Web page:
Image Source: San Francisco Chronicle
BY COLLIN RUANE
ANCHOR CANDICE AVILES
 
For centuries, marine biologists have been trying to figure out what’s lurking 20,000 leagues under the sea. And in a recent study, they concluded that despite all their underwater exploration, there is still approximately one-third of ocean life that they have yet to discover. Nature.com explains:

“While the number of 700,000 to 1 million reported this week in Current Biology is not as high as some previous estimates – which have ranged as high as 10 million – there is some positive news for lovers of all things sea: between one and two thirds of all species in the seas may remain to be discovered.”

In the study, scientists say they have not been able to work with this kind of accuracy in the past when projecting how many species have gone undetected. But now, the uncertain is a lot clearer.

“For the first time, we can provide a very detailed overview of species richness, partitioned among all major marine groups. It is the state of the art of what we know—and perhaps do not know—about life in the ocean.”

Scientists are anticipating some major progress in the search for these creatures in the near future. UPI adds:

The researchers say they expect the vast majority of unknown species -- mostly smaller crustaceans, mollusks, worms and sponges -- will be found this century.”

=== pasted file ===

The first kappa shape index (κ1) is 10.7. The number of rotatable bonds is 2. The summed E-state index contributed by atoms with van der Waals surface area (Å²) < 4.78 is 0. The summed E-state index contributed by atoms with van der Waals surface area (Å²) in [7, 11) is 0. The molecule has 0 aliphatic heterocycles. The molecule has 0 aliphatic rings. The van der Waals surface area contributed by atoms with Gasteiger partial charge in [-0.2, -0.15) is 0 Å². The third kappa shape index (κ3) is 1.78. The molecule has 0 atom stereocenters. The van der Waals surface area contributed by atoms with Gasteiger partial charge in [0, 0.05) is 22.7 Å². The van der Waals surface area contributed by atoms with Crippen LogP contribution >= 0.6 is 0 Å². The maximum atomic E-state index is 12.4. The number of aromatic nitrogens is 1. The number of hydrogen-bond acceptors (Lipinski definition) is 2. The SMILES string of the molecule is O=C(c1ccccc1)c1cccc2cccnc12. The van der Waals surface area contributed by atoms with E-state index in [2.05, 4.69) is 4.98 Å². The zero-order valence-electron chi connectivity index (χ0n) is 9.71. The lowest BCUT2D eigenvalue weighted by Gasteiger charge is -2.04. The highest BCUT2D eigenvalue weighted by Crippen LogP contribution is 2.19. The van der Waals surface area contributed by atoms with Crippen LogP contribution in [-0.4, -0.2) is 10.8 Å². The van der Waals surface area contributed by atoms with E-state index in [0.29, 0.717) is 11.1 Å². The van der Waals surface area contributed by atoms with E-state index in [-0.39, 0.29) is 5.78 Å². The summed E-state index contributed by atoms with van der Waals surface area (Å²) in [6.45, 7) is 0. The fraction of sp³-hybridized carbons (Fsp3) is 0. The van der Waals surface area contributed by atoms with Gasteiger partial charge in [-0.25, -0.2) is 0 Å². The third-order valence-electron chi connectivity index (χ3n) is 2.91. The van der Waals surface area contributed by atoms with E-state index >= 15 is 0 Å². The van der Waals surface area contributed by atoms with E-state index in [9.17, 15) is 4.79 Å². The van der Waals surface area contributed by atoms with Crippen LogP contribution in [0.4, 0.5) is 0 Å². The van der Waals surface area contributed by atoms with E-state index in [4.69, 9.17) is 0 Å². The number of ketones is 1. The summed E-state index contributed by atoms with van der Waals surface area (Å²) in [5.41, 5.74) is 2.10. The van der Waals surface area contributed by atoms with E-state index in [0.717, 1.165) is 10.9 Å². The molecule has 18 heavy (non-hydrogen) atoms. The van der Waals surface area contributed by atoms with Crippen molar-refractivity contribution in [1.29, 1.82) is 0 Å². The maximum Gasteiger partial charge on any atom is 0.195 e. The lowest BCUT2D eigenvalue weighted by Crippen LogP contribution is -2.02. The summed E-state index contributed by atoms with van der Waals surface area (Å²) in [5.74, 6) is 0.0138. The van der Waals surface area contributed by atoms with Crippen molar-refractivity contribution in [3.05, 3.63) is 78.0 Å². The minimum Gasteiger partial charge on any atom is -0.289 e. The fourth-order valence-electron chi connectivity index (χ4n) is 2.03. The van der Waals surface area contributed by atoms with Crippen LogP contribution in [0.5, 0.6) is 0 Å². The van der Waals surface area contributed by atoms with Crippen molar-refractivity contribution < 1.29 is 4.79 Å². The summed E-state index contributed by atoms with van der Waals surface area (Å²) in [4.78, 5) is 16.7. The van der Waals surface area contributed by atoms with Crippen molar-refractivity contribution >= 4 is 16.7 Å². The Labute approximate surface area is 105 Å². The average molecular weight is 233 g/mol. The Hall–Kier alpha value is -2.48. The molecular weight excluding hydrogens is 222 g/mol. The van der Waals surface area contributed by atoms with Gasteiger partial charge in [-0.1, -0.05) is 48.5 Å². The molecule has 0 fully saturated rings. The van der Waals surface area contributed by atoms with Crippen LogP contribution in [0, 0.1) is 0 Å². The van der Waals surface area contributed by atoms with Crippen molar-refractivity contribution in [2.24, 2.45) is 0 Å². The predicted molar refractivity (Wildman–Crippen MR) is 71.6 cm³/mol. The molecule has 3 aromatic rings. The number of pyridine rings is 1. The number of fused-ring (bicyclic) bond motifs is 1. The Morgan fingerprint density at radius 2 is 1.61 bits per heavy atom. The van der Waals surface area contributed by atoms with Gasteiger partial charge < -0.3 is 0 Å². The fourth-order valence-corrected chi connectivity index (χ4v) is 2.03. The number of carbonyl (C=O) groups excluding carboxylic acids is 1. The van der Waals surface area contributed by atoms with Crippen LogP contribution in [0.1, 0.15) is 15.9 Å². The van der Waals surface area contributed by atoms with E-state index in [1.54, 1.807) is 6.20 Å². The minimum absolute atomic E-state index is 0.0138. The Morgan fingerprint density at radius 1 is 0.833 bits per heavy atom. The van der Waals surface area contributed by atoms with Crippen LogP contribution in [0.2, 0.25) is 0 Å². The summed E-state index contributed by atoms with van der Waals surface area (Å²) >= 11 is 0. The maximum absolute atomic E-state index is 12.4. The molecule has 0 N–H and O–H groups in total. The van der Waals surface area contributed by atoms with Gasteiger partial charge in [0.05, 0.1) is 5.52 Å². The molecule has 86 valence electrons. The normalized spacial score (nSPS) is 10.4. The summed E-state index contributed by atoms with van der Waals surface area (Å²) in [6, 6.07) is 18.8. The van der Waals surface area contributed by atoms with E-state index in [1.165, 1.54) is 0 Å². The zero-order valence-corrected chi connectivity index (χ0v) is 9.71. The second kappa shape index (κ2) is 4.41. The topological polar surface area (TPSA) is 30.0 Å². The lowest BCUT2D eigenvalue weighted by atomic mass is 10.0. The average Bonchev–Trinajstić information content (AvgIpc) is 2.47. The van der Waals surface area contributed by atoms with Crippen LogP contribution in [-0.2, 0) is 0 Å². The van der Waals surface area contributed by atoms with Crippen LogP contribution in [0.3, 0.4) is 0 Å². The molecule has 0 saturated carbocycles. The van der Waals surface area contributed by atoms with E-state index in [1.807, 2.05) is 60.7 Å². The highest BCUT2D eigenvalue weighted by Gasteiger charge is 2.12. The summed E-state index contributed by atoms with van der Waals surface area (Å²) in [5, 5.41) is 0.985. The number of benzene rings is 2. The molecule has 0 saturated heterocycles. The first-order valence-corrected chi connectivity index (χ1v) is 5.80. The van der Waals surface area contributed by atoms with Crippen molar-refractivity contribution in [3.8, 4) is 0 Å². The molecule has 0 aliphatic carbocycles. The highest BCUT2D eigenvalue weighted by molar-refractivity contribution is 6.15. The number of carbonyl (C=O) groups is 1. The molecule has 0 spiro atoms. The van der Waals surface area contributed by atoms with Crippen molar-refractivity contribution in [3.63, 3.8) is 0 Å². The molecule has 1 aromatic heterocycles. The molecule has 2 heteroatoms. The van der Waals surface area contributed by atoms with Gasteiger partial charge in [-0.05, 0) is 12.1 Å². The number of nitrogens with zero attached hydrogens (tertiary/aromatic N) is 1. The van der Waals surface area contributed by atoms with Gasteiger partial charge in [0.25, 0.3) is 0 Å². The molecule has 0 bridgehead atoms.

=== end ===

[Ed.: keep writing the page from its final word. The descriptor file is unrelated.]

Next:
Under The Sea: One-Third of Species Undiscovered

by Collin Ruane
0
Transcript
Nov 16, 2012

Under The Sea: One-Third of Species Undiscovered

 

BY COLLIN RUANE
ANCHOR CANDICE AVILES
 
For centuries, marine biologists have been trying to figure out what’s lurking 20,000 leagues under the sea. And in a recent study, they concluded that despite all their underwater exploration, there is still approximately one-third of ocean life that they have yet to discover. Nature.com explains:

“While the number of 700,000 to 1 million reported this week in Current Biology is not as high as some previous estimates – which have ranged as high as 10 million – there is some positive news for lovers of all things sea: between one and two thirds of all species in the seas may remain to be discovered.”

In the study, scientists say they have not been able to work with this kind of accuracy in the past when projecting how many species have gone undetected. But now, the uncertain is a lot clearer.

“For the first time, we can provide a very detailed overview of species richness, partitioned among all major marine groups. It is the state of the art of what we know—and perhaps do not know—about life in the ocean.”

Scientists are anticipating some major progress in the search for these creatures in the near future. UPI adds:

The researchers say they expect the vast majority of unknown species -- mostly smaller crustaceans, mollusks, worms and sponges -- will be found this century.”
View More
Comments
Newsy
www1